Document Object Model

The Document Object Model (DOM) is a representation of the structure of your HTML page that you can interact with programmatically. An HTML page is a hierarchy. The browser produces an outline based on the HTML hierarchy presented to it and displays this in the browser to the user. Behind the scenes, unknown to the user, the browser constructs a DOM. The DOM’s application programming interface (API) is exposed as objects with properties and methods, enabling you to write JavaScript code to interact with the HTML elements rendered to the page.

This notion is very powerful. You can add new elements to the page that didn’t even exist in your original HTML page. You can modify elements to change their behavior, layout, appearance, and content. Theoretically, although this is rarely a recommended practice, you could render a blank HTML page to the browser, build the entire page using JavaScript, and produce the exact same results. Having that power over your webpages is very exciting, even after they are rendered. You start by selecting items in the DOM to get a reference to them.

Selecting items in the DOM

To manipulate the DOM, you need to know how to access it and to obtain references to the elements you want to manipulate.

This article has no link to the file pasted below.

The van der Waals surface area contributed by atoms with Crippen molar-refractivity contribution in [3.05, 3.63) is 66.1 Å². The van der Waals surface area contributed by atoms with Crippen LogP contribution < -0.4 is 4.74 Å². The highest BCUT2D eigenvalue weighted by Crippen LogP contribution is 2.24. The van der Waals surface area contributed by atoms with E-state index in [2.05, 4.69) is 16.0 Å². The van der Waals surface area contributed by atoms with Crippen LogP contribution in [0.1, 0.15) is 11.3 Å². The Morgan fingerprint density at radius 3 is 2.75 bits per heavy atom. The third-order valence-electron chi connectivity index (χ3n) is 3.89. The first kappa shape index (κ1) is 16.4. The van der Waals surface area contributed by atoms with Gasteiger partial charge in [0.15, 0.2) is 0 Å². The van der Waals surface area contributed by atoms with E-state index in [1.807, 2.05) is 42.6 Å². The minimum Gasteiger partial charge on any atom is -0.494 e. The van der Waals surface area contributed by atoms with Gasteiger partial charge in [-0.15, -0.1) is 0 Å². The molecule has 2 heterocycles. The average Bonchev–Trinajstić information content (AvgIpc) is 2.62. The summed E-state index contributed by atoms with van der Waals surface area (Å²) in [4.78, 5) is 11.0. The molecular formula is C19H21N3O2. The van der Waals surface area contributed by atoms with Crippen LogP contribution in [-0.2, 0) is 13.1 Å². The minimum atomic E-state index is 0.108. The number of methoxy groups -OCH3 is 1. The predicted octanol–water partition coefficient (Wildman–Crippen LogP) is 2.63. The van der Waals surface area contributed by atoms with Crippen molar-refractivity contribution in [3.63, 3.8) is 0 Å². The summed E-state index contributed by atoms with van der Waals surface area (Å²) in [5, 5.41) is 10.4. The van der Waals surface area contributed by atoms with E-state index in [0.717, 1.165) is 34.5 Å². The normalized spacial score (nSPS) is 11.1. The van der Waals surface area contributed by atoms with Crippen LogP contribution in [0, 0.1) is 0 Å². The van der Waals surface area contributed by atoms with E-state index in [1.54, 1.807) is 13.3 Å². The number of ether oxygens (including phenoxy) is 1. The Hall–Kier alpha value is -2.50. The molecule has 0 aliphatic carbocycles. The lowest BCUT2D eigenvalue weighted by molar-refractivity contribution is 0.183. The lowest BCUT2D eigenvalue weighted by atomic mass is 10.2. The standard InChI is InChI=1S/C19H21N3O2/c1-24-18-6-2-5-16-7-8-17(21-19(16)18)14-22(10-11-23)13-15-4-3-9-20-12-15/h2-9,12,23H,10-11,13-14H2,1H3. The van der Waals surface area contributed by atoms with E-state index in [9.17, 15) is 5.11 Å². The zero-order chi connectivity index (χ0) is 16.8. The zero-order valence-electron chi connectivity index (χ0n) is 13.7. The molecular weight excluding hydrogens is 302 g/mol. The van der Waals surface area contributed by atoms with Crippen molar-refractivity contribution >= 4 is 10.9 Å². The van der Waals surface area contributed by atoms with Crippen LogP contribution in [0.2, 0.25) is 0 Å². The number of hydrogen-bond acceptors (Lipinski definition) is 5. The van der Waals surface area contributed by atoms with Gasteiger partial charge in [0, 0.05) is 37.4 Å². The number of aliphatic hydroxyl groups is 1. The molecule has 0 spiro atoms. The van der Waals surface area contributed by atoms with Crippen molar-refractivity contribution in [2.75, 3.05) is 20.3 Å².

Note: The Document Object Model as a Family Tree

The DOM is essentially a collection of nodes arranged in a tree. All the nodes are related to each other. They are one big happy family of children, siblings, parents, grandparents, grandchildren, and so on. This essence of a family tree represents the hierarchy of the DOM and is important to understand as you manipulate the DOM through code.

You can access DOM elements through a global object provided by the browser, called document, or through the elements themselves after you obtain a reference to one.

Methods available for selecting DOM elements
Method Usage description
getElementById Gets an individual element on the page by its unique id attribute value
getElementsByClassName Gets all the elements that have the specified CSS class applied to them
getElementsByTagName Gets all the elements of the page that have the specified tag name or element name
querySelector Gets the first child element found that matches the provided CSS selector criteria
querySelectorAll Gets all the child elements that match the provided CSS selector criteria


  • Updated
    Jan 07, 2015
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